By enacting residential design standards, communities aim to control the physical characteristics of their housing stock, preserve community character, protect property values and attain certain populations of home buyers and renters. Such standards can create a barrier to housing affordability. See how builders are challenging these standards across the country and other alternatives communities can pursue.
Safe, decent, affordable housing is fundamental to the economic and physical well-being of all families, communities, regional economics and the nations.
Housing stability, be it owned or rented, leads to greater financial stability and freedom, reduced stress, improved health, increased school attendance, increased school performance, and longer-term economic stability.
Yet families and households encompass an increasingly diverse demographic that has changed over time and now spans a broad income range of needs. There are more extended families in multigenerational households. Nearly half of U.S. adults are single. An aging population is living in homes that aren’t very accessible. And a record 41% of young adults live with their parents.
The challenge to affordable housing is a multidimensional problem, and the simple fact is that the current housing stock is not nearly as diverse as we are.
Planners, policymakers and elected officials need to explore the issues involved in building a greater range of housing types that discreetly add density to existing zoning and neighborhoods. The types include smaller homes, smaller lots, accessory dwelling units (ADUs) — a mix that is being referred to as Missing Middle Housing types.
Different tools and approaches are needed to address different income segments and solve different problems. Some may work better than others in particular areas. Most work best as part of a comprehensive housing affordability strategy. But there is no “silver bullet” solution.
Learn more about the different tools available and how different municipalities across the United States have tried to solve the housing affordability issues in their communities.
By enacting residential design standards, communities aim to control the physical characteristics of their housing stock, preserve community character, protect property values and attain certain populations of home buyers and renters. Such standards can create a barrier to housing affordability. See how builders are challenging these standards across the country and other alternatives communities can pursue.View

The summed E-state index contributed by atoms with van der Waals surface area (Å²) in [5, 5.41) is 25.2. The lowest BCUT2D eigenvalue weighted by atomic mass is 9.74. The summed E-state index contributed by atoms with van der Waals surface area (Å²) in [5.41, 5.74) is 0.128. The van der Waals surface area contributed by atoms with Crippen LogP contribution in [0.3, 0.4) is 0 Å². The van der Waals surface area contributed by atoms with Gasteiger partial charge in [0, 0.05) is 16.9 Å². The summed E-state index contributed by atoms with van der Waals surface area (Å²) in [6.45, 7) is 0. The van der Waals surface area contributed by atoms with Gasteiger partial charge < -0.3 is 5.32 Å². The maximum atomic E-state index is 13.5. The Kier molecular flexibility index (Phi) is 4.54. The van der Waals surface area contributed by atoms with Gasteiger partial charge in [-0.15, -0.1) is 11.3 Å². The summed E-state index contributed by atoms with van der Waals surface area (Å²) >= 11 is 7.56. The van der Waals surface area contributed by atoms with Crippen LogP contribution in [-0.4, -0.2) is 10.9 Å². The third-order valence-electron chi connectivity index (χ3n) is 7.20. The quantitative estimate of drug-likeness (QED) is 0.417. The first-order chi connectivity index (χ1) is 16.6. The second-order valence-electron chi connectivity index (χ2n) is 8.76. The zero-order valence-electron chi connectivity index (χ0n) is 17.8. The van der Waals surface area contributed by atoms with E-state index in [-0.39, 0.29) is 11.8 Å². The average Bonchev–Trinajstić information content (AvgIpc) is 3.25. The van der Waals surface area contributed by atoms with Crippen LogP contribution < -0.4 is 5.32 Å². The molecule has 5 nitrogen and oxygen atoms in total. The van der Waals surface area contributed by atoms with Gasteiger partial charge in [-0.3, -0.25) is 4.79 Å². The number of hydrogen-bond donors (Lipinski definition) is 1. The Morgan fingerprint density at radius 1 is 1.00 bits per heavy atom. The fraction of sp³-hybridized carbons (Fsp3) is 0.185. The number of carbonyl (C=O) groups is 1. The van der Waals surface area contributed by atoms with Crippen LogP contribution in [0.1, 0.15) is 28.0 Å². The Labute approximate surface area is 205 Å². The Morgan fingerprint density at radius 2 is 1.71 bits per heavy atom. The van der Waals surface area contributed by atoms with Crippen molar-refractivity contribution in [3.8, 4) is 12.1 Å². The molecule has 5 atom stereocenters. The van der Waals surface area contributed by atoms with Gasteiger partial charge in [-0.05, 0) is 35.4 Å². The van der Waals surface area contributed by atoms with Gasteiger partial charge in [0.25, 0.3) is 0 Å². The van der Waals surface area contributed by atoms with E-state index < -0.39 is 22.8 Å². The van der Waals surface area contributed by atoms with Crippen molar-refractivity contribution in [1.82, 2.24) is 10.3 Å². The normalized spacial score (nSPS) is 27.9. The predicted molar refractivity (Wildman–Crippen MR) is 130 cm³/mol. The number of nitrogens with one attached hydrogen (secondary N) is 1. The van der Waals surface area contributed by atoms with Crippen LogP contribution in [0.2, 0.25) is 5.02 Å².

Many communities rely on inclusionary zoning (IZ) to show they are addressing housing affordability without examining the local causes, or understanding the complexities and diversity of housing needs. Learn more about this topic, including the typical incentives used for IZ, as well as a calculator tool to show the effect of IZ on the pro forma for a development.View
The housing affordability challenge is a multidimensional problem, but the simple fact is the current housing stock is not as diverse as we are. This presentation outlines the challenges and NAHB research available to help combat housing affordability.Download
This report features a dozen detailed case studies from across the country that showcase the many ways in which communities can increase housing affordability.View
This report is explores the issues involved in building a greater mix of housing types that bring discreet density to neighborhoods using a palette that ranges from smaller homes, to accessory dwelling units, to “missing middle” housing types.View
Sacramento's 2040 General Plan Update envisions growth of 72,000 new homes and 80,000 new jobs over the next year, and includes key themes of housing affordability, availability, racial equity, sustainability and climate change.View
Although the cause of the affordability crisis varies, purchases by institutional investors or private firms of for-sale and for-rent units to rent or flip to sell for higher prices are potentially making first-time homeownership more challenging, which limits the ability to build wealth.View